NEWS
LIFESTYLE
FUNNY
WHOLESOME
INSPIRING
ANIMALS
RELATIONSHIPS
PARENTING
WORK
SCIENCE AND NATURE
About Us Contact Us Privacy Policy
© GOOD Worldwide Inc. All Rights Reserved.

UN Climate Summit was inaccessible for Israeli minister in wheelchair

She was eventually forced to return to her hotel in Edinburgh 50 miles away after waiting outside the venue in Glasgow for two hours.

UN Climate Summit was inaccessible for Israeli minister in wheelchair
Cover Image Source: Israel's Energy Minister Karine Elharrar waits for the start of a meeting on day three of COP26 at SECC on November 2, 2021, in Glasgow, United Kingdom. (Photo by Alberto Pezzali - Pool / Getty Images)

Israel's energy minister was unable to enter the United Nations climate summit known as COP26 in Glasgow on Monday because she could not access the venue in her wheelchair, she said in a TV interview. According to BBC, Israeli Energy and Water Resources Minister Karine Elharrar told Israel's Channel 12 that she couldn't reach the conference grounds because the only options to get there from the gathering area were to either walk or take a shuttle that was not suitable for a wheelchair. Her office told the Times of Israel that Elharrar — who has muscular dystrophy — was eventually forced to return to her hotel in the Scottish capital Edinburgh 80km (50 miles) away after waiting outside the venue in Glasgow for two hours.



 

"The only way they said I could come in was to walk on foot for almost a kilometer, or to board a shuttle which was not wheelchair accessible," Elharrar reportedly told Channel 12 news. Speaking to Ynet news site, she is said to have added: "This is scandalous conduct and it shouldn’t have happened. I came with certain goals, and I couldn't achieve them today. The UN calls on everyone to adhere to the international treaty. So it is appropriate for there to be accessibility at its events."



 

Elharrar later tweeted her thoughts on what happened, which when translated reads: "I came to COP26 to meet my counterparts in the world and advance our joint struggle against the climate crisis. It is sad that the UN, which promotes accessibility for people with disabilities, in 2021, does not provide accessibility to its events. Hopefully, the lessons learned will be learned so that tomorrow green energy promotion, removal of barriers, and energy efficiency will be the things I will deal with."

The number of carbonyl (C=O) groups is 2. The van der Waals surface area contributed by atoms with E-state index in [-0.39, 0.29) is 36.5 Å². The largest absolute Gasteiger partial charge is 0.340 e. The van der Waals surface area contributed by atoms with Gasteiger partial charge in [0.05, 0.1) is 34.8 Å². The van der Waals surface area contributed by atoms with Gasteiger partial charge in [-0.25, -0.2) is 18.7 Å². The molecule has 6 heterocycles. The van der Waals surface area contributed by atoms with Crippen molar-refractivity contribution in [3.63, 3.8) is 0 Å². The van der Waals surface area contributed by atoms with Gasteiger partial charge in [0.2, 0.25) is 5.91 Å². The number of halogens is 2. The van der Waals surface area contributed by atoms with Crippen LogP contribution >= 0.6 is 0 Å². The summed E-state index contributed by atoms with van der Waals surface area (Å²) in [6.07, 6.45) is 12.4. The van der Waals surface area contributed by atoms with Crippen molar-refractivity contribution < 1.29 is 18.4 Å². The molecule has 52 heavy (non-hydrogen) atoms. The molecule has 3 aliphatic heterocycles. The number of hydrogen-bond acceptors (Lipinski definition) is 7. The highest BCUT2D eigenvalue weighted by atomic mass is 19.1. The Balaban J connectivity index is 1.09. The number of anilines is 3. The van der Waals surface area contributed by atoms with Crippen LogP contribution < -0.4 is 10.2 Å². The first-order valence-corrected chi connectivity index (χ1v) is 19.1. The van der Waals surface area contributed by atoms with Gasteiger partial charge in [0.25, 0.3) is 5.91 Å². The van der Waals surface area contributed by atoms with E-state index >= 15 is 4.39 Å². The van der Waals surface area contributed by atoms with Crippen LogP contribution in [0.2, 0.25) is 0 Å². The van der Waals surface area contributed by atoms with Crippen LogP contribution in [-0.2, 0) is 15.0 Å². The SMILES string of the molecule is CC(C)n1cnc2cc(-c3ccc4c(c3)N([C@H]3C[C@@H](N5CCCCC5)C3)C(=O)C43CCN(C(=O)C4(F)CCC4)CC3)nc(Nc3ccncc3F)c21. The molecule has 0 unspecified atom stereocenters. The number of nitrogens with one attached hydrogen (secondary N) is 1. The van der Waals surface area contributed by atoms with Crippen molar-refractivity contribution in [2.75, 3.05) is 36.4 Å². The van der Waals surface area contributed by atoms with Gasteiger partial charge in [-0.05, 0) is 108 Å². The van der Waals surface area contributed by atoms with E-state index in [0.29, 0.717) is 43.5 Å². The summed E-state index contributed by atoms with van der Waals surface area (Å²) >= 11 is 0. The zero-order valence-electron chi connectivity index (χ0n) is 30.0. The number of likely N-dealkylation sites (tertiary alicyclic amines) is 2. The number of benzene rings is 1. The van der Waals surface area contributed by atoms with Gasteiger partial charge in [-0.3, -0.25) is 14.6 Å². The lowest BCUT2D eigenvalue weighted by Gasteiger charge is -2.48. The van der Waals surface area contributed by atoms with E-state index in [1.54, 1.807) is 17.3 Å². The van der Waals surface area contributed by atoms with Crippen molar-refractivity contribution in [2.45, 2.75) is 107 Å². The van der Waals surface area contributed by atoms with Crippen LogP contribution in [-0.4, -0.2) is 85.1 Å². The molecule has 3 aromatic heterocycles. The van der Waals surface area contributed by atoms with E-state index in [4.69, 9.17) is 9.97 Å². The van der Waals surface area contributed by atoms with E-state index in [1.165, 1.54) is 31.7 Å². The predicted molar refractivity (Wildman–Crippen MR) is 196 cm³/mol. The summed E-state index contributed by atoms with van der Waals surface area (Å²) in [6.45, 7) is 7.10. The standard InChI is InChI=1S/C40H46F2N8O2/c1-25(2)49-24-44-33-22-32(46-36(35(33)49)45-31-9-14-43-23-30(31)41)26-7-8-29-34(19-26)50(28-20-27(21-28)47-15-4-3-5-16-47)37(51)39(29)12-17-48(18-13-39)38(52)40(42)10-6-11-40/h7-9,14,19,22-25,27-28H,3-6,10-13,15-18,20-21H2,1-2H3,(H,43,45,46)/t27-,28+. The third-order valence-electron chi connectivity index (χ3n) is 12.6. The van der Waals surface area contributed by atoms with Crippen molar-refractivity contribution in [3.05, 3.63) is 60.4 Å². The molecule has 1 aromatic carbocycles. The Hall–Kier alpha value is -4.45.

Following the incident, Israeli Prime Minister Naftali Bennett reportedly got in touch with the energy minister and arranged for her vehicle to arrive at the venue the following day as part of his official motorcade. UK prime minister Boris Johnson personally apologized to Elharrar for the "confusion" when she joined a meeting with him and Bennett. His apology coincided with Purple Tuesday - an awareness day set up to urge organizations to improve the service experience for their disabled customers. Disability charity Scope said the incident involving Elharrar was "inexcusable" and that the organizers "should have seen this coming."



 

"It is inexcusable that the organizers of COP26 haven't made all of their venue accessible for disabled people," said Alison Kerry, Head Of Communications at Scope. "No one should be excluded from participating in an event that is addressing one of the biggest issues of our time. The organizers should have seen this coming. With one in five of us being disabled, it should come as no surprise that a venue hosting tens of thousands of delegates will need to make a significant number of reasonable adjustments. It's high time accessibility is built in from the start and not an afterthought."



 

Meanwhile, UK's Environment Secretary George Eustice came under fire after he appeared to blame the Israeli delegation for Elharrar not being able to access the venue. "What would normally happen in this situation is that Israel would have communicated that they had that particular need for their minister," he told BBC Radio 4's Today program. "There was obviously something that went wrong in this instance and they weren't aware of that so they hadn't made the right provisions at that particular entrance she was coming to. I know that at most of the other entrances there [is] wheelchair access there. It was because she obviously came to an entrance that didn't have that provision."



 

However, a spokesman from the Israeli Embassy in London stated that the country's delegation to the summit had "communicated over the past several weeks all the details about the minister's requirements." Eustice faced criticism for the remarks from many, including Liberal Democrat peer Lady Ludford who tweeted: "Not the most gracious of responses for the COP26 host to blame the guest."

More Stories on Scoop